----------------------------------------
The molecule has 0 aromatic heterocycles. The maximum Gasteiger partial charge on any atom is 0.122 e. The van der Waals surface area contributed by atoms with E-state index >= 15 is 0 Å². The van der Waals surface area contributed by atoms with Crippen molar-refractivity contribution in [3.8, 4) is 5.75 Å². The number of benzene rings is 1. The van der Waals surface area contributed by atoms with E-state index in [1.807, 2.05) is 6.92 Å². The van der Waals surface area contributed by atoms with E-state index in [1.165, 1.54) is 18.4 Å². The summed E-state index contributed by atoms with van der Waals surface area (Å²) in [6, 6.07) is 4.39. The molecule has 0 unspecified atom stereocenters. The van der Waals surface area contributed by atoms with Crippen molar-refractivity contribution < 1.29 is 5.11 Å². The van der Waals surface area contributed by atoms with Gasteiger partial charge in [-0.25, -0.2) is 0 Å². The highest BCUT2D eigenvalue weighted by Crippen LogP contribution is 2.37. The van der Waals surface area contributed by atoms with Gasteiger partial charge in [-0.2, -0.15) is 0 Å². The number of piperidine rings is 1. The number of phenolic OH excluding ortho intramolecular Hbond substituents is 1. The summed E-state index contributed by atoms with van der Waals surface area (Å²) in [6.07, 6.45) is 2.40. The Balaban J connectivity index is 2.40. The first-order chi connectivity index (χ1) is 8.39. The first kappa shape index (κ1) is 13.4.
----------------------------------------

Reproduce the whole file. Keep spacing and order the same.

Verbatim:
The molecule has 0 aromatic heterocycles. The maximum Gasteiger partial charge on any atom is 0.122 e. The van der Waals surface area contributed by atoms with E-state index >= 15 is 0 Å². The van der Waals surface area contributed by atoms with Crippen molar-refractivity contribution in [3.8, 4) is 5.75 Å². The number of benzene rings is 1. The van der Waals surface area contributed by atoms with E-state index in [1.807, 2.05) is 6.92 Å². The van der Waals surface area contributed by atoms with E-state index in [1.165, 1.54) is 18.4 Å². The summed E-state index contributed by atoms with van der Waals surface area (Å²) in [6, 6.07) is 4.39. The molecule has 0 unspecified atom stereocenters. The van der Waals surface area contributed by atoms with Crippen molar-refractivity contribution < 1.29 is 5.11 Å². The van der Waals surface area contributed by atoms with Gasteiger partial charge in [-0.25, -0.2) is 0 Å². The highest BCUT2D eigenvalue weighted by Crippen LogP contribution is 2.37. The van der Waals surface area contributed by atoms with Gasteiger partial charge in [-0.2, -0.15) is 0 Å². The number of piperidine rings is 1. The number of phenolic OH excluding ortho intramolecular Hbond substituents is 1. The summed E-state index contributed by atoms with van der Waals surface area (Å²) in [6.07, 6.45) is 2.40. The Balaban J connectivity index is 2.40. The first-order chi connectivity index (χ1) is 8.39. The first kappa shape index (κ1) is 13.4.